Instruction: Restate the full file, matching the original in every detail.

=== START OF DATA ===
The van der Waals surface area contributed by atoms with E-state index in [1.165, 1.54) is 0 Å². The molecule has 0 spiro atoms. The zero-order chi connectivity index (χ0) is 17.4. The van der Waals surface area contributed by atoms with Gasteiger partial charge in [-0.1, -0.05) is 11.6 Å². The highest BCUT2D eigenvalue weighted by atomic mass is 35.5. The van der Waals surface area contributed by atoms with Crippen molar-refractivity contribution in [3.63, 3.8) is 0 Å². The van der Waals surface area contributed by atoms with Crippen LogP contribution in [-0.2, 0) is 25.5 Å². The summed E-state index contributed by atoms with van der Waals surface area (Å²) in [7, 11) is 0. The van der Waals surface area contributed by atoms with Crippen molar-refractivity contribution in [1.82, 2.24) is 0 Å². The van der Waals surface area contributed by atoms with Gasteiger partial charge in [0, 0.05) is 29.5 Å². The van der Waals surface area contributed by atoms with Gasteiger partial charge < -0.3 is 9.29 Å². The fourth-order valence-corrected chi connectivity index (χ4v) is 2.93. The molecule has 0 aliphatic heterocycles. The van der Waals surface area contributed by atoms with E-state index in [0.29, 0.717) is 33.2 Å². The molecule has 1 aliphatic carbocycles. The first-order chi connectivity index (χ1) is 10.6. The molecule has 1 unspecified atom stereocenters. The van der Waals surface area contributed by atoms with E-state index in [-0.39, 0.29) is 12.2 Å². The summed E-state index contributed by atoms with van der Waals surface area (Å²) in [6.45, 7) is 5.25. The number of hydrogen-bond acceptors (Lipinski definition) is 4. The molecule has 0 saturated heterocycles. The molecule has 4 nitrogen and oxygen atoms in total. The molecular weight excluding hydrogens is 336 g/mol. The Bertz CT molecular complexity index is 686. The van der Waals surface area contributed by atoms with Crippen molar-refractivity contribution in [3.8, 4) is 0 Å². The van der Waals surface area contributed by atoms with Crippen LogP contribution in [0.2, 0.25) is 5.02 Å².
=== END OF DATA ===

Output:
The van der Waals surface area contributed by atoms with E-state index in [1.165, 1.54) is 0 Å². The molecule has 0 spiro atoms. The zero-order chi connectivity index (χ0) is 17.4. The van der Waals surface area contributed by atoms with Gasteiger partial charge in [-0.1, -0.05) is 11.6 Å². The highest BCUT2D eigenvalue weighted by atomic mass is 35.5. The van der Waals surface area contributed by atoms with Crippen molar-refractivity contribution in [3.63, 3.8) is 0 Å². The van der Waals surface area contributed by atoms with Crippen LogP contribution in [-0.2, 0) is 25.5 Å². The summed E-state index contributed by atoms with van der Waals surface area (Å²) in [7, 11) is 0. The van der Waals surface area contributed by atoms with Crippen molar-refractivity contribution in [1.82, 2.24) is 0 Å². The van der Waals surface area contributed by atoms with Gasteiger partial charge in [0, 0.05) is 29.5 Å². The van der Waals surface area contributed by atoms with Gasteiger partial charge < -0.3 is 9.29 Å². The fourth-order valence-corrected chi connectivity index (χ4v) is 2.93. The molecule has 0 aliphatic heterocycles. The van der Waals surface area contributed by atoms with E-state index in [0.29, 0.717) is 33.2 Å². The molecule has 1 aliphatic carbocycles. The first-order chi connectivity index (χ1) is 10.6. The molecule has 1 unspecified atom stereocenters. The van der Waals surface area contributed by atoms with E-state index in [-0.39, 0.29) is 12.2 Å². The summed E-state index contributed by atoms with van der Waals surface area (Å²) in [6.45, 7) is 5.25. The number of hydrogen-bond acceptors (Lipinski definition) is 4. The molecule has 0 saturated heterocycles. The molecule has 4 nitrogen and oxygen atoms in total. The molecular weight excluding hydrogens is 336 g/mol. The Bertz CT molecular complexity index is 686. The van der Waals surface area contributed by atoms with Crippen molar-refractivity contribution in [3.8, 4) is 0 Å². The van der Waals surface area contributed by atoms with Crippen LogP contribution in [0.2, 0.25) is 5.02 Å².